Federal indictment charges 7 people in alleged $17 million multistate mortgage scams, Ponzi schemes

September 15, 2012

OregonLive.com on September 14, 2012 released the following:

“By The Associated Press

A federal indictment unsealed Friday charged seven people with running a multistate Ponzi scheme and related mortgage fraud scams that prosecutors said cost investors and lenders a combined $17 million.

The years-long investigation resulted in the arrest of 55-year-old Lawrence Leland Loomis. He and his father-in-law, John Hagener, 76, were charged with operating a fraudulent California-based investment fund that cost more than 100 investors more than $7 million.

Both men are from Granite Bay, a wealthy Sacramento suburb.

Hagener’s attorney, William Portanova, said his client would plead not guilty in federal court in Sacramento. It was not immediately clear if the others had retained attorneys.

Loomis and five other defendants are also charged in a 50-count indictment with costing lenders $10 million in losses through two mortgage fraud schemes.

Prosecutors said all three frauds were operated through Loomis Wealth Solutions, which was based in California and also worked with investors in Illinois, Washington and elsewhere from 2006 through 2008.

“We are bringing to justice some of those who are responsible for the mortgage crisis in this district and elsewhere,” U.S. Attorney Benjamin Wagner said in a statement announcing the indictments.

Portanova said the investigation was under way for at least four years before his client was charged.

“We’re looking forward to a resolution of this matter. It’s been a long investigation and we’re all ready to move forward,” Portanova said. “Large-scale, long-term white collar investigations are by their nature measured by calendars, not stopwatches.”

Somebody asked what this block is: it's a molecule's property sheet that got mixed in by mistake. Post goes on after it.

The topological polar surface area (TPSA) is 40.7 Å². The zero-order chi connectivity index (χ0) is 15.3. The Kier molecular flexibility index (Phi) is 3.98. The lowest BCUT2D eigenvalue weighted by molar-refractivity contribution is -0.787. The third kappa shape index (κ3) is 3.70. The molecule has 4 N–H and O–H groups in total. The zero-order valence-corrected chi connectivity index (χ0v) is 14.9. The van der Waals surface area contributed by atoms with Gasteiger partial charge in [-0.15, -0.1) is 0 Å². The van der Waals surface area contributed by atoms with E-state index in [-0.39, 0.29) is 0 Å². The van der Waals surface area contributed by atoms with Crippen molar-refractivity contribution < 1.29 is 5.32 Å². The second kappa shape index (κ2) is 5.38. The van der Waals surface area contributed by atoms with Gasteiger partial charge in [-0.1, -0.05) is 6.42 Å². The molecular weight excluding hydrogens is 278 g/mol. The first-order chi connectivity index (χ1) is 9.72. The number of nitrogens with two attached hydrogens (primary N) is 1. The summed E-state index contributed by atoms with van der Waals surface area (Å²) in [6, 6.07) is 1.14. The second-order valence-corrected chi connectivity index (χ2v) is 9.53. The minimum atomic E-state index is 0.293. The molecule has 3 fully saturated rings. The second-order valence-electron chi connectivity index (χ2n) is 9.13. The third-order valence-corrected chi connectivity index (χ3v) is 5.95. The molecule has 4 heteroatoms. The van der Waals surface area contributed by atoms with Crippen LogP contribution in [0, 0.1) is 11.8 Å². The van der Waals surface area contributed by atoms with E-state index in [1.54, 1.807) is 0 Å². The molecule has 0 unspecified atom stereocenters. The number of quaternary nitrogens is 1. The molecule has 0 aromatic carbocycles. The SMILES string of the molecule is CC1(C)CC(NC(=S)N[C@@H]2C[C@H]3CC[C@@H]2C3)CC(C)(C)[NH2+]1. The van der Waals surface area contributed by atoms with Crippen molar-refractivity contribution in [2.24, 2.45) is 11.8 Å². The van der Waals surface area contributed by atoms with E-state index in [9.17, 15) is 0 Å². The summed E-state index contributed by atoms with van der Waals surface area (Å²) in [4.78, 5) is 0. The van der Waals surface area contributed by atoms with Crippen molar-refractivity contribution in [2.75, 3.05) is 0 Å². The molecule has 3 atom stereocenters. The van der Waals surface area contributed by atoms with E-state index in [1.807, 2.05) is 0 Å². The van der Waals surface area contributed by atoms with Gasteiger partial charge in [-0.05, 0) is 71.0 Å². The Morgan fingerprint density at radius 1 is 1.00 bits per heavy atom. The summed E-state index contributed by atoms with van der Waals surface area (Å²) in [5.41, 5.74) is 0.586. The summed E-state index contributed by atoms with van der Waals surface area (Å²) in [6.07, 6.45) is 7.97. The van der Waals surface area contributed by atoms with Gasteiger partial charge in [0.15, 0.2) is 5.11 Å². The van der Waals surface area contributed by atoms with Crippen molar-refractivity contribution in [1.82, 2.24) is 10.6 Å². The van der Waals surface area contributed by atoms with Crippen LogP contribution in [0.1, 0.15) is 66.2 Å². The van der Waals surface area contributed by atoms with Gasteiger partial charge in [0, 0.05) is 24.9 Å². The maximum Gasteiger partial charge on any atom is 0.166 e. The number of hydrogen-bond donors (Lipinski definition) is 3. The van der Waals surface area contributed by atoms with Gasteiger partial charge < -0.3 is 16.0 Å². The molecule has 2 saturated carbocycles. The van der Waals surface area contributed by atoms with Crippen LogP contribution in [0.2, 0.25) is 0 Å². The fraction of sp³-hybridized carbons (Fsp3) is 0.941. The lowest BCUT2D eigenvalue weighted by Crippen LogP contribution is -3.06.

Loomis and Hagener were charged with bilking investors through a program called Naras Funds in 2007 and 2008. The indictment said Loomis encouraged investors to tap their home equity and retirement accounts to buy shares in the funds and to help purchase residential real estate.

He called the investments “simply the best financial plan ever created,” according to prosecutors.

He and his father-in-law allegedly promised 12 percent annual returns and said the funds were guaranteed, but the indictment claims the men used investors’ money to pay themselves, their companies’ operating expenses, and to prop up the scheme by paying later investors with money from earlier victims.

Loomis and Hagener had court appearances Friday, while the others were to appear later.

Loomis and a real estate appraiser, Darren Fehst, 44, of Halifax, Nova Scotia, are also charged in connection with a mortgage fraud scheme in which Loomis is accused of paying Fehst thousands of dollars to overstate appraisals so properties could be sold for inflated prices.

Loomis and four others also are charged with buying about 200 properties in Arizona, California, Florida and elsewhere while falsifying the sales prices and costing lenders about $10 million.

The others are Michael Llamas, 27, of Tracy; Peter Woodard, 54, of Ventura; Joseph A. Gekko, 43, of Yorba Linda; and Dawn C. Powers, 42, of Lincoln.

All are charged with mail and wire fraud. Each fraud charge carries a maximum possible sentence of 20 years in federal prison.”

Federal Mail Fraud Crimes – 18 U.S.C. § 1341

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Douglas McNabb – McNabb Associates, P.C.’s
Federal Criminal Defense Attorneys Videos:

Federal Crimes – Be Careful

Federal Crimes – Be Proactive

Federal Crimes – Federal Indictment

Federal Crimes – Detention Hearing

Federal Mail Fraud Crimes

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To find additional federal criminal news, please read Federal Criminal Defense Daily.

Douglas McNabb and other members of the U.S. law firm practice and write and/or report extensively on matters involving Federal Criminal Defense, INTERPOL Red Notice Removal, International Extradition Defense, OFAC SDN Sanctions Removal, International Criminal Court Defense, and US Seizure of Non-Resident, Foreign-Owned Assets. Because we have experience dealing with INTERPOL, our firm understands the inter-relationship that INTERPOL’s “Red Notice” brings to this equation.